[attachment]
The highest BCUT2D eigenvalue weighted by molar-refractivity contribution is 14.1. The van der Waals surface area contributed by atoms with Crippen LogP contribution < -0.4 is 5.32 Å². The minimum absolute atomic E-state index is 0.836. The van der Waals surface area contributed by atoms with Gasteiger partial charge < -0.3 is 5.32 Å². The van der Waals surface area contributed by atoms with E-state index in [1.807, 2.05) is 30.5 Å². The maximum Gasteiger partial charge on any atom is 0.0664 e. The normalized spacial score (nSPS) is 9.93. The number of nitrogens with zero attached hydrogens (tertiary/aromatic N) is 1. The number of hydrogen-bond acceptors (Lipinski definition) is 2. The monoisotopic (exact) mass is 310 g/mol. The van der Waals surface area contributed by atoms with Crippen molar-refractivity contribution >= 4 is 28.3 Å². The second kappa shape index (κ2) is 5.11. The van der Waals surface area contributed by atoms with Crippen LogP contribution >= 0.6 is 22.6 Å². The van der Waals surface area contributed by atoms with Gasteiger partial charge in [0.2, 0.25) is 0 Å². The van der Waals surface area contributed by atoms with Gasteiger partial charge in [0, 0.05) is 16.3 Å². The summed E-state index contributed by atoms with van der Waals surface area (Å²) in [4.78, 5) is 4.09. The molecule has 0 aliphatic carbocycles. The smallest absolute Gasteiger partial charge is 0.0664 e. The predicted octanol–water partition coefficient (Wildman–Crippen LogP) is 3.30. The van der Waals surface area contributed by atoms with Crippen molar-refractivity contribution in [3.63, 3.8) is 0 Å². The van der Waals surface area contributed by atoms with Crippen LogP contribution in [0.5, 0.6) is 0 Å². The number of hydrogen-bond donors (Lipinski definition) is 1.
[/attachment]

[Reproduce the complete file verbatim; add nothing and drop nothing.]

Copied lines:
The highest BCUT2D eigenvalue weighted by molar-refractivity contribution is 14.1. The van der Waals surface area contributed by atoms with Crippen LogP contribution < -0.4 is 5.32 Å². The minimum absolute atomic E-state index is 0.836. The van der Waals surface area contributed by atoms with Gasteiger partial charge < -0.3 is 5.32 Å². The van der Waals surface area contributed by atoms with E-state index in [1.807, 2.05) is 30.5 Å². The maximum Gasteiger partial charge on any atom is 0.0664 e. The normalized spacial score (nSPS) is 9.93. The number of nitrogens with zero attached hydrogens (tertiary/aromatic N) is 1. The number of hydrogen-bond acceptors (Lipinski definition) is 2. The monoisotopic (exact) mass is 310 g/mol. The van der Waals surface area contributed by atoms with Crippen molar-refractivity contribution >= 4 is 28.3 Å². The second kappa shape index (κ2) is 5.11. The van der Waals surface area contributed by atoms with Crippen LogP contribution >= 0.6 is 22.6 Å². The van der Waals surface area contributed by atoms with Gasteiger partial charge in [0.2, 0.25) is 0 Å². The van der Waals surface area contributed by atoms with Gasteiger partial charge in [0, 0.05) is 16.3 Å². The summed E-state index contributed by atoms with van der Waals surface area (Å²) in [4.78, 5) is 4.09. The molecule has 0 aliphatic carbocycles. The smallest absolute Gasteiger partial charge is 0.0664 e. The predicted octanol–water partition coefficient (Wildman–Crippen LogP) is 3.30. The van der Waals surface area contributed by atoms with Crippen molar-refractivity contribution in [3.63, 3.8) is 0 Å². The van der Waals surface area contributed by atoms with Crippen LogP contribution in [0.5, 0.6) is 0 Å². The number of hydrogen-bond donors (Lipinski definition) is 1.